In a Washington Post story about Obama’s decision not to deploy troops to combat ISIS, retired Marine General James Mattis was quoted as a skeptic. “The American people will once again see us in a war that doesn’t seem to be making progress,” Mattis told the paper. Left unmentioned was Mattis’s new role as Keane’s colleague on the General Dynamics corporate board, a role that afforded Mattis $88,479 in cash and stock options in 2013.
Retired General Anthony Zinni, perhaps the loudest advocate of a large deployment of American soliders into the region to fight ISIS, is a board member to BAE Systems’ US subsidiary, and also works for several military-focused private equity firms.
CNN pundit Frances Townsend, a former Bush administration official, has recently appeared on television calling for more military engagement against ISIS. As the Public Accountability Initiative, a nonprofit that studies elite power structures, reported, Townsend “holds positions in two investment firms with defense company holdings, MacAndrews & Forbes and Monument Capital Group, and serves as an advisor to defense contractor Decision Sciences.”

Fran Townsend (Screenshot: CSPAN)
“Mainstream news outlets have a polite practice of identifying former generals and former congressmembers as simply ‘formers’—neglecting to inform the public of what these individuals are doing now, which is often quite pertinent information, like that they are corporate lobbyists or board members,” says Jeff Cohen, an associate professor of journalism at Ithaca College.
Media outlets might justify their omissions by reasoning that these pundits have merely advocated certain military strategies, not specific weapons systems, so disclosure of their financial stake in the policy need not be made. Yet the drumbeat for war has already spiraled into calls for increased military spending that lifts all boats—or non-operational jets for that matter.
When the Pentagon sent a recent $2 billion request for ramped-up operations in the Middle East, supposedly to confront the ISIS issue, budget details obtained by Bloomberg News revealed that officials asked for money for additional F-35 planes. The F-35 is not in operation and would not be used against ISIS. The plane is notoriously over budget and perpetually delayed—some experts call it the most expensive weapon system in human history—with a price tag now projected to be over $1 trillion. In July, an engine fire grounded the F-35 fleet and again delayed the planned debut of the plane. How it ended up in the Pentagon’s Middle East wish list is unclear.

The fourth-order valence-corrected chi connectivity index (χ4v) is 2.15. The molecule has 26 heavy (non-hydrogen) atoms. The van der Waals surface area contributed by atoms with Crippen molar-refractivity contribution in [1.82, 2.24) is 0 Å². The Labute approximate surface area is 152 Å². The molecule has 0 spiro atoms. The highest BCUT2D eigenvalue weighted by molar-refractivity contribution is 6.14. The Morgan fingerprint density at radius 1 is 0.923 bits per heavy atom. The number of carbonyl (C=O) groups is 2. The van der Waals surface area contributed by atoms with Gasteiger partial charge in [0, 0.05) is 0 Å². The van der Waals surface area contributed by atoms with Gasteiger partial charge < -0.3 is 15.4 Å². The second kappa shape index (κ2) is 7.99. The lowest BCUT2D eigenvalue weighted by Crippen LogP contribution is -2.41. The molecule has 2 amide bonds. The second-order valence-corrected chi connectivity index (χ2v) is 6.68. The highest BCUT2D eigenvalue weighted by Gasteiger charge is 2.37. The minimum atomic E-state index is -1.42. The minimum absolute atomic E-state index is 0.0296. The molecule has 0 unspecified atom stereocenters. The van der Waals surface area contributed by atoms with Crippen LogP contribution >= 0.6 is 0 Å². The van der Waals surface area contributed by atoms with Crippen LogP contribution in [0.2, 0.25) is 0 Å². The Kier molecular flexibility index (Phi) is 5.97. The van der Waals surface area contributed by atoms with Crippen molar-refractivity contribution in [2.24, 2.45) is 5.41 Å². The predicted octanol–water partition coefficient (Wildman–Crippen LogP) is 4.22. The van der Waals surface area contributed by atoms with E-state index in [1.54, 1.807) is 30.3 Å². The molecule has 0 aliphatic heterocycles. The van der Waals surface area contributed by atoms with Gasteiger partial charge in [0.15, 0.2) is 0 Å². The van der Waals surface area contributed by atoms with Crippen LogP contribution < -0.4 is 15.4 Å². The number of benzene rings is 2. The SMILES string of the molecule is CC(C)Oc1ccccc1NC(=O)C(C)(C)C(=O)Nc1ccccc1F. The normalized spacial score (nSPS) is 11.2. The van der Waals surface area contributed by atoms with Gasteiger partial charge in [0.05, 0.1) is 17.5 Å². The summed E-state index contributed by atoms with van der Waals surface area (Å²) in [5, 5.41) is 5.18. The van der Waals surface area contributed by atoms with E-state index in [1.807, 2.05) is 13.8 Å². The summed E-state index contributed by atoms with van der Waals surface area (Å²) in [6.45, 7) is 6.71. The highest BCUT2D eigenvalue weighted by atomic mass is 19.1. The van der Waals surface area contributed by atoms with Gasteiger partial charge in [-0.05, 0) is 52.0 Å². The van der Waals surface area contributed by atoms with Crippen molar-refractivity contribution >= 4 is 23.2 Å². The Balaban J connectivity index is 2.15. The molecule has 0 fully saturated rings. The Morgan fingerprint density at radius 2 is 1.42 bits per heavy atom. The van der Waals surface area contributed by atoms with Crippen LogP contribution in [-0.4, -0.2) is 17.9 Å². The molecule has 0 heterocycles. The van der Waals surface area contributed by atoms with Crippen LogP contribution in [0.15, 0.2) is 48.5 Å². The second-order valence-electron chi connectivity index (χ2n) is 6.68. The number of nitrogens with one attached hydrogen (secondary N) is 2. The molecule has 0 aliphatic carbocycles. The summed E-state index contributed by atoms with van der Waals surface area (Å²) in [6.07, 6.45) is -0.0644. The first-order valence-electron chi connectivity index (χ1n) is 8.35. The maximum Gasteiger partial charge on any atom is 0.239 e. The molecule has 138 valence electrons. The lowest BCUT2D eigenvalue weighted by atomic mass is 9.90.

“I think an inclination to use military action a lot is something the defense industry subscribes to because it helps to perpetuate an overall climate of permissiveness towards military spending,” says Ed Wasserman, dean of the UC Berkeley Graduate School for Journalism. Wasserman says that the media debate around ISIS has tilted towards more hawkish former military leaders, and that the public would be best served not only with better disclosure but also a more balanced set of opinions that would include how expanded air strikes could cause collateral civil casualties. ”The past fifty years has a lot of evidence of the ineffectiveness of air power when it comes to dealing with a more nimble guerrilla-type adversary, and I’m not hearing this conversation,” he notes.
The pro-war punditry of retired generals has been the subject of controversy in the past. In a much-cited 2008 exposé, The New York Times revealed a network of retired generals on the payroll of defense contractors who carefully echoed the Bush administration’s Iraq war demands through appearances on cable television. 

The paper’s coverage of the run-up to a renewed conflict in the region today has been notably measured, including many voices skeptical of calls for a more muscular military response to ISIS. Nonetheless, the Times has relied on research from a contractor-funded advocacy organization as part of its ISIS coverage. Reports produced by Keane’s ISW have been used to support six different infographics used for Times stories since June. The Times has not mentioned Keane’s potential conflict of interest or that ISW may have a vested stake in its policy positions. The Public Accountability Initiative notes that ISW’s corporate sponsors represent “a who’s who of the defense industry and includes Raytheon, SAIC, Palantir, General Dynamics, CACI, Northrop Grumman, DynCorp, and L-3 Communication.” As the business network CNBC reported this week, Raytheon in particular has much to gain from escalation in Iraq, as the company produces many of the missiles and radar equipment used in airstrikes.